Older adults who received physical therapy while in the emergency department (ED) for a fall experienced fewer fall-related repeat visits to the ED, suggest researchers in an American Geriatrics Society study.
The study was published recently in the Journal of the American Geriatrics Society.
Using Medicare claims data from beneficiaries (aged 65 and over) across the United States, the researchers examined differences in 30-day and 60-day ED repeat visit rates among older adults who visited the ED for a fall and who received PT services in the ED, in comparison to those who did not receive post-fall PT, explains a media release from the American Geriatrics Society.
These services can include getting information, a diagnosis, and a referral for follow-up PT care after discharge.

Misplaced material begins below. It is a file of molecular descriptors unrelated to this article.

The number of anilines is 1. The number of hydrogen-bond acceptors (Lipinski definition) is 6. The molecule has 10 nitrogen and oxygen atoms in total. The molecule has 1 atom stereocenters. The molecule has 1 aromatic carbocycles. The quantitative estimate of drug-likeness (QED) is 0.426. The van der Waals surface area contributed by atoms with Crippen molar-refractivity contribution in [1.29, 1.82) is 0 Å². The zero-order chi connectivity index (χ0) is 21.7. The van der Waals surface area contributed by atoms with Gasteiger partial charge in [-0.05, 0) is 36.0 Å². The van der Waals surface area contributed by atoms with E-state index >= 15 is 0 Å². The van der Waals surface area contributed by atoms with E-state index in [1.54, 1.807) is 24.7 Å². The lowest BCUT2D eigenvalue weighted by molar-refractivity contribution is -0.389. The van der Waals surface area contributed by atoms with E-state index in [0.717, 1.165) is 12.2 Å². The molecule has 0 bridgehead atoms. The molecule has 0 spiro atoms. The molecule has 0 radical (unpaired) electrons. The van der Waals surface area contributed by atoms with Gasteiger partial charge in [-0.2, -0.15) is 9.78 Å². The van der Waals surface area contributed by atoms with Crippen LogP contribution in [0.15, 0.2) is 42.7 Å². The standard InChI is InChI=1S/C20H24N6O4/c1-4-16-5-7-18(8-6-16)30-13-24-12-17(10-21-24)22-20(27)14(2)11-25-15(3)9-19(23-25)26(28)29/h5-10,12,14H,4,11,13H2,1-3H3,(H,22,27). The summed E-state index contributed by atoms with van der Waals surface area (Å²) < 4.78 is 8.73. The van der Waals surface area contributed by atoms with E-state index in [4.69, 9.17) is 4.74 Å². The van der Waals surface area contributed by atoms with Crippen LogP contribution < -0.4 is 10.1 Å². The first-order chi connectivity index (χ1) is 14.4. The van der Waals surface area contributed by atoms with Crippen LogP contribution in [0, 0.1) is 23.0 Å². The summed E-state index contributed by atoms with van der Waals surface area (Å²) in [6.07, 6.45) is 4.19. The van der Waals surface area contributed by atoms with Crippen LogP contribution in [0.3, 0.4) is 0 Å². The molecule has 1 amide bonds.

People who died during the 30-day and 60-day follow up period were excluded from the study.
After reviewing the data, the researchers conclude that receiving PT services in the ED during an initial visit for a fall was linked to a lower chance of returning to the ED for another fall within 30 and 60 days, according to the release.
EDs could play an important role in lowering fall-related ED visits, primarily by connecting people treated for a fall to appropriate follow-up care.
However, older adults who visit the ED for a fall may not be receiving the kind of examination and referral for physical therapy services that they need, the researchers suggest.
“In our sample, only 3.2 percent of older adults who had a fall-related ED visit received PT services during that visit,” they state in the study, per the release.
[Source(s): American Geriatrics Society, EurekAlert]